The weather is constantly shifting around us. Everything from the temperatures to annual rainfall is changing in some way. In a recent study scientists calculated that half of the world’s yearly precipitation occurs in no more than 12 days. These 12 days are the wettest days of the year, and as the climate around the globe changes, that number may potentially reach 11 days by the end of the century.
Until now, scientists thought that precipitation occurs unevenly over time. A group of scientists led by Angeline Pendergrass and Reto Knutti decided to take daily precipitation data from 185 weather stations across the world to determine the extent of this unevenness. They used the period from 1994 to 2014 and then extrapolated that through a computer simulation until the year 2100.
If the atmosphere continues to heat up at the rate it is, the levels of moisture may increase and lead to even more rainfall over the coming years. The number of wet days did not change throughout the simulation. What did change is the intensity of the precipitation. This meant that less time was needed to accumulate the same amount of rain and snow.
This increase in precipitation observed in these simulations was the result of extreme weather events. It is safe to expect that the days that are already wet become even wetter over time.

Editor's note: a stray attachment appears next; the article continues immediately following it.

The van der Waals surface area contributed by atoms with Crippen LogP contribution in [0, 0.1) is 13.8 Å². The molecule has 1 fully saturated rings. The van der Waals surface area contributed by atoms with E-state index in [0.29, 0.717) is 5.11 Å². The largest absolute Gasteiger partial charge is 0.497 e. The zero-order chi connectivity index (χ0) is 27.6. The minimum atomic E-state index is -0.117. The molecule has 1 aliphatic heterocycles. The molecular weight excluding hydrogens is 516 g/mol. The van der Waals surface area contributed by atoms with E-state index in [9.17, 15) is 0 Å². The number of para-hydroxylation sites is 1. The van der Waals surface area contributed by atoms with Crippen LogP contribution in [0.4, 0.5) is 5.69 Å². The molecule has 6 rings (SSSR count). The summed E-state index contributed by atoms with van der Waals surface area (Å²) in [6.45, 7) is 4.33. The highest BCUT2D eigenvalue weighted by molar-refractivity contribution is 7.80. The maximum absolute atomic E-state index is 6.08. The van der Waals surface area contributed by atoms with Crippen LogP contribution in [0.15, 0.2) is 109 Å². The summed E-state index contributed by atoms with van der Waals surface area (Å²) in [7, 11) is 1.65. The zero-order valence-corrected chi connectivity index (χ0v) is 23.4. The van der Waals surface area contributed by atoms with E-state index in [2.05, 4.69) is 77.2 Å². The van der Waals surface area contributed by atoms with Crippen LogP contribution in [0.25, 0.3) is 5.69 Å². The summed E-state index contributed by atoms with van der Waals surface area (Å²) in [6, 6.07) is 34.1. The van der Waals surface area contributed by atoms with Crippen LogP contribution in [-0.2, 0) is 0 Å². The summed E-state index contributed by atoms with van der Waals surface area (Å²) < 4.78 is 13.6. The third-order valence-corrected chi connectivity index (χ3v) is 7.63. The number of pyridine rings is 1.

A dangerous side-effect of these climate changes is that hurricanes might start moving more slowly. This increases flooding and damage in affected areas. Even now, hurricanes are making more landfall than in previous years. According to the simulation, these storms might become as much as 35 percent wetter than they are today. This is another reason why we as a society must increase our efforts to stop global climate change.
As her name suggests, Jenna Small stands little over 4ft tall. Being petite and blonde, many often underestimate her talent. As a result, she spent her entire life working twice as hard to prove that she was the best. Now an established geologist, she does not beat around the bush when it comes to her work. Her research has been published and used in schools throughout the region. She often states that her most significant accomplishment was choosing to better herself through a solid education. When she is not busy unearthing new findings, she volunteers as a motivational speaker to girls who have been victims of bullying, discrimination, or harassment.